e University of Manchester commemorates the centenary of Alan Turing:
founding theorist of computer science, code-breaker and creative user of
Manchester’s early computers.
He was a member of the University from 1948 to his death in 1954.
Turing had become famous for his 1937 paper introducing the a ‘universal
machine’ – one that could do the work of all possible calculating devices.
During the Second World War, he was recruited to Bletchley Park, helping
decode German messages that had been encoded by Enigma machines.
Photo by: Rex Features ©
Oxford Road, mid-1940s
An Enigma Machine
2 Late in 1948, Turing was brought to Manchester by the new Professor of
Pure Mathematics, Max Newman, who had worked with Turing at
Cambridge and Bletchley. Newman had won a Royal Society grant to
develop a computer in Manchester, and Turing was to be Deputy Director
of the Computing Machine Laboratory.
But when Turing arrived in Manchester, he found that the world’s first
electronic stored-program computer was already operating, created by
Freddie Williams, the new Professor of Electrical Engineering, and his
assistant Tom Kilburn. Williams and Kilburn had worked together
during the war, on the secret radar project at Malvern.
Manchester University Computer, 1949
Coupland I Building
Turing helped with programming, and
from 1951 he worked in a purpose-built
annexe housing a new machine, the
Ferranti Mark I, developed with the
engineering firm Ferranti, which was
based in Manchester.
As his colleagues continued to develop the programming,
Turing was free to focus on wider issues and on projects
which could use the computer. e best known of his
Manchester publications introduced the ‘Turing test’, a way to
define whether machines could think.
Turing also worked on a computer model of a
chemical reaction-diffusion process which might
explain the emergence of patterns in biological
organisms. Turing’s research student, Bernard
Richards, applied reaction-diffusion equations to
spherical forms. As Turing expected, they
produced the symmetrical ‘spines’ seen in
microscopic sea animal called Radiolaria.
Alan Turing with two colleagues and the Ferranti Mark I computer, Jan 1951
e Manchester Museum, a part of e University of Manchester, has
created a free exhibition around Turing’s work on Morphogenesis.
Alan Turing and Life’s Enigma is open until 18 November 2012.
For other local Turing events see www.turingmanchester.com
In e University of Manchester, Turing was part of a remarkably creative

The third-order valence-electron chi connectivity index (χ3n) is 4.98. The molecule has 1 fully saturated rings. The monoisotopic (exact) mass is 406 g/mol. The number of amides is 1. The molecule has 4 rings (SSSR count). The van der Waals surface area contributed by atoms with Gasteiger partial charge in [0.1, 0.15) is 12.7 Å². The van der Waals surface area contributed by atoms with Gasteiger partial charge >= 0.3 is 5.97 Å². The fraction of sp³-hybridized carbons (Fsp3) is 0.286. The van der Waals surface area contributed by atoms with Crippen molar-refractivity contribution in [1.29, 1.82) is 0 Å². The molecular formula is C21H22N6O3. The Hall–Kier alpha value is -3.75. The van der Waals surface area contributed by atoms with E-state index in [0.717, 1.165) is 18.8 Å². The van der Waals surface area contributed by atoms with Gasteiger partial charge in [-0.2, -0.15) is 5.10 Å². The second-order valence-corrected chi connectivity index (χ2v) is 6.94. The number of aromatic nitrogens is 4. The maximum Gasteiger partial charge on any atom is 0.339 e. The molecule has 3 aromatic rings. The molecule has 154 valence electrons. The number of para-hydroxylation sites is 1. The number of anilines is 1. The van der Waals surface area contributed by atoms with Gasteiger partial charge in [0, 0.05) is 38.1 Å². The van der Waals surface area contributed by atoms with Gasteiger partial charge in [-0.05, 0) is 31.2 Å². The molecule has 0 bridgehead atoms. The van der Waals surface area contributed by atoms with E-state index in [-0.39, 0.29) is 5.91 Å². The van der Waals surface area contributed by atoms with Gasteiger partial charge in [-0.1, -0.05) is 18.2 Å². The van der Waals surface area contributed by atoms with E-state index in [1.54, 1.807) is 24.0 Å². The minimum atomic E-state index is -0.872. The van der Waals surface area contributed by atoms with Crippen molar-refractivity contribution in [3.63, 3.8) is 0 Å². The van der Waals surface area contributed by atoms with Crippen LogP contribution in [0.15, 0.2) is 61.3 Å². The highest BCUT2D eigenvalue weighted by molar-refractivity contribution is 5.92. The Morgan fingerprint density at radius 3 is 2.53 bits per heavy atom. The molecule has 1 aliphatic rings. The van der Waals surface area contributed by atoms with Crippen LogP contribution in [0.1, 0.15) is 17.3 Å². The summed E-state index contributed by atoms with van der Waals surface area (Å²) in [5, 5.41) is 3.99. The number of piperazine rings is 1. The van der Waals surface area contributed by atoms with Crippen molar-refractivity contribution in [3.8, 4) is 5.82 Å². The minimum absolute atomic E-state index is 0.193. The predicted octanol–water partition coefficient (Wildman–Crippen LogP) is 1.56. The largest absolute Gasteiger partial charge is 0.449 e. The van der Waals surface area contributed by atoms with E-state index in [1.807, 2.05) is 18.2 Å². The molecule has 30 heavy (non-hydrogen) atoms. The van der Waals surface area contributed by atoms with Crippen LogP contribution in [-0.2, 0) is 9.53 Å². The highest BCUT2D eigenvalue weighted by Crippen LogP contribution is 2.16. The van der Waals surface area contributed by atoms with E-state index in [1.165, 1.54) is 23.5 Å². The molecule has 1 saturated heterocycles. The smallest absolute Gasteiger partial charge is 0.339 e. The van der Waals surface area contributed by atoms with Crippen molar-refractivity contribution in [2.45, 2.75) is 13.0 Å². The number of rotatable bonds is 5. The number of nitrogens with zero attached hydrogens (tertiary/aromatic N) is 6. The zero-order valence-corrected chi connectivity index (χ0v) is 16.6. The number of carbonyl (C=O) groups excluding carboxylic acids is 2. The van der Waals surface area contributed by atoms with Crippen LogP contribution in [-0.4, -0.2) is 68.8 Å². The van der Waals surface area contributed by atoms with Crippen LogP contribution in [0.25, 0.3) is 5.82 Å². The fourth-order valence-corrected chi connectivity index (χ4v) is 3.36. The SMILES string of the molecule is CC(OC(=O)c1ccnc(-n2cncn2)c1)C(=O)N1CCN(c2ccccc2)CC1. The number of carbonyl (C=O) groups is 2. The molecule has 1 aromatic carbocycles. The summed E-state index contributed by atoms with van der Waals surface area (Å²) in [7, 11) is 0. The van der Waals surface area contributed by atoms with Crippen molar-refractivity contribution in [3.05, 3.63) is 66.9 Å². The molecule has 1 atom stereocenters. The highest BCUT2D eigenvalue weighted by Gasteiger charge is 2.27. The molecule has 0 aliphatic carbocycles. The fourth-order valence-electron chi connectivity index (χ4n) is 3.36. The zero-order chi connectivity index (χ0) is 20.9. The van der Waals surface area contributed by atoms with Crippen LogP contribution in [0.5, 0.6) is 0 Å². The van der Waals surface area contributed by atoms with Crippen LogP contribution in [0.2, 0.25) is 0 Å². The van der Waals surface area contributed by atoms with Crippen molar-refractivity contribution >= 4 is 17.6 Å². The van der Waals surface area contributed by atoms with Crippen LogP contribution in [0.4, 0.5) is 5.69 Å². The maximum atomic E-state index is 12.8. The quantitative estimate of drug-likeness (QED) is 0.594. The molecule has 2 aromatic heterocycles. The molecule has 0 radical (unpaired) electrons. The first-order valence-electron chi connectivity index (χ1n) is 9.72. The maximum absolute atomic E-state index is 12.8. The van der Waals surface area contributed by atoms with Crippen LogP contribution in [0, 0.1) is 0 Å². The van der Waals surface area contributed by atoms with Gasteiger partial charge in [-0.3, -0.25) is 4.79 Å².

community which drew heavily on war-time experiences.
Photo by: Associated Newspapers /Daily Mail /Rex Features Photo by: Smithsonian Institution Archives
In the years aer 1945, Manchester suffered from wardamage
and continued shortages, but carried out many of
the plans which had sustained war-time morale. e
University benefited greatly from the skills, and sometimes
the equipment, which staff brought from their war work.
Blackett’s close friend and strenuous political opponent,
Michael Polanyi, had been Professor of Physical Chemistry
but turned to Social Studies in 1948. Polanyi argued with
Turing about ‘thinking machines’. His book Personal
Knowledge was a major inspiration for the later field of
Turing discussed thermodynamics with the local physical
chemists, who invited Ilya Prigogine, later a Nobel Laureate,
to debate the emergence of order in biological systems.
Turing discussed growth and form with
the Manchester botanist Claude
Wardlaw, a specialist in plant
development. Also working in the
botany department was Kathleen Drew
Baker, whose work on the life cycles of
seaweed rescued the Japanese Nori
industry from collapse.
Patrick Blackett, the head of the Physics
Department, supported the computer project, and
two of the key assistants were recent physics
graduates. Blackett gained his Nobel Prize in 1948,
but turned from cosmic ray research to
geomagnetism, helping to inspire the new science
of plate tectonics. He continued to argue strongly
for state planning of science, whilst campaigning
against Britain’s development of atomic weapons.
Charles Husband and Bernard Lovell
Among the lecturers in physics was Bernard
Lovell, who had also worked on the radar project
at Malvern. Lovell pioneered radio astronomy at
Jodrell Bank, using war-surplus radar equipment.
Lovell soon became a regular user of the Ferranti
Mark I computer.
Turing’s claim that machines could think was vigorously debated,
within the University and in the national media. His local opponents
included Polanyi and the famous neurosurgeon, Geoffrey Jefferson.
Turing committed suicide as a result of repressive attitudes towards
homosexuality. e work he shared with Manchester colleagues is now
acclaimed across the world.